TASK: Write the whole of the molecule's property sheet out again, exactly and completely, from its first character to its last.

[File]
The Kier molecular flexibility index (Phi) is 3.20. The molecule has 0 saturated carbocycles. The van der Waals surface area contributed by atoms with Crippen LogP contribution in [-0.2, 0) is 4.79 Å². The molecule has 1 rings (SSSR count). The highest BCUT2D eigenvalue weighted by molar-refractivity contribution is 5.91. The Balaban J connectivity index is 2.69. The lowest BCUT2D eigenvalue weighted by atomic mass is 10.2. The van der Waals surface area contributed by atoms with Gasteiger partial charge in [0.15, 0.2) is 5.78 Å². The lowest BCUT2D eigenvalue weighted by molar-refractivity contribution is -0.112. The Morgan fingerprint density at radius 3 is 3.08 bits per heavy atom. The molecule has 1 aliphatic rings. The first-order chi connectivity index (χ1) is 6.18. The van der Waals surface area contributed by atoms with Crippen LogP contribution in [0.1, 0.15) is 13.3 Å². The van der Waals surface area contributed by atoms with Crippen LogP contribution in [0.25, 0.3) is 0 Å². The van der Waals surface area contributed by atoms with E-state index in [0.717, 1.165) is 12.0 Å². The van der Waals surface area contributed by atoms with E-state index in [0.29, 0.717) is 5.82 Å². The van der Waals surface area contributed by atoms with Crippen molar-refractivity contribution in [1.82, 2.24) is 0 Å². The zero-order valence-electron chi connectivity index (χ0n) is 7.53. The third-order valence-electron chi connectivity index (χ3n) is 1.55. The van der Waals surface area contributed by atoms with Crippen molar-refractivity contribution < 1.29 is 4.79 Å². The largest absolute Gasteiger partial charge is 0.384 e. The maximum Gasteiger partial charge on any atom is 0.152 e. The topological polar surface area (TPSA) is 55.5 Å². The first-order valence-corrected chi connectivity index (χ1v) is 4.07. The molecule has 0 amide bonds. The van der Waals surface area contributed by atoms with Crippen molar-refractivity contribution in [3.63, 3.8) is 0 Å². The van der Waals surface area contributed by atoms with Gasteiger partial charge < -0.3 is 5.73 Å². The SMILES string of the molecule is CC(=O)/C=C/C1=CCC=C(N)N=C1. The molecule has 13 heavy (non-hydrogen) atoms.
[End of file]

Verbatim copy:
The Kier molecular flexibility index (Phi) is 3.20. The molecule has 0 saturated carbocycles. The van der Waals surface area contributed by atoms with Crippen LogP contribution in [-0.2, 0) is 4.79 Å². The molecule has 1 rings (SSSR count). The highest BCUT2D eigenvalue weighted by molar-refractivity contribution is 5.91. The Balaban J connectivity index is 2.69. The lowest BCUT2D eigenvalue weighted by atomic mass is 10.2. The van der Waals surface area contributed by atoms with Gasteiger partial charge in [0.15, 0.2) is 5.78 Å². The lowest BCUT2D eigenvalue weighted by molar-refractivity contribution is -0.112. The Morgan fingerprint density at radius 3 is 3.08 bits per heavy atom. The molecule has 1 aliphatic rings. The first-order chi connectivity index (χ1) is 6.18. The van der Waals surface area contributed by atoms with Crippen LogP contribution in [0.1, 0.15) is 13.3 Å². The van der Waals surface area contributed by atoms with Crippen LogP contribution in [0.25, 0.3) is 0 Å². The van der Waals surface area contributed by atoms with E-state index in [0.717, 1.165) is 12.0 Å². The van der Waals surface area contributed by atoms with E-state index in [0.29, 0.717) is 5.82 Å². The van der Waals surface area contributed by atoms with Crippen molar-refractivity contribution in [1.82, 2.24) is 0 Å². The zero-order valence-electron chi connectivity index (χ0n) is 7.53. The third-order valence-electron chi connectivity index (χ3n) is 1.55. The van der Waals surface area contributed by atoms with Crippen molar-refractivity contribution < 1.29 is 4.79 Å². The largest absolute Gasteiger partial charge is 0.384 e. The maximum Gasteiger partial charge on any atom is 0.152 e. The topological polar surface area (TPSA) is 55.5 Å². The first-order valence-corrected chi connectivity index (χ1v) is 4.07. The molecule has 0 amide bonds. The van der Waals surface area contributed by atoms with Crippen molar-refractivity contribution in [3.63, 3.8) is 0 Å². The van der Waals surface area contributed by atoms with Gasteiger partial charge < -0.3 is 5.73 Å². The SMILES string of the molecule is CC(=O)/C=C/C1=CCC=C(N)N=C1. The molecule has 13 heavy (non-hydrogen) atoms.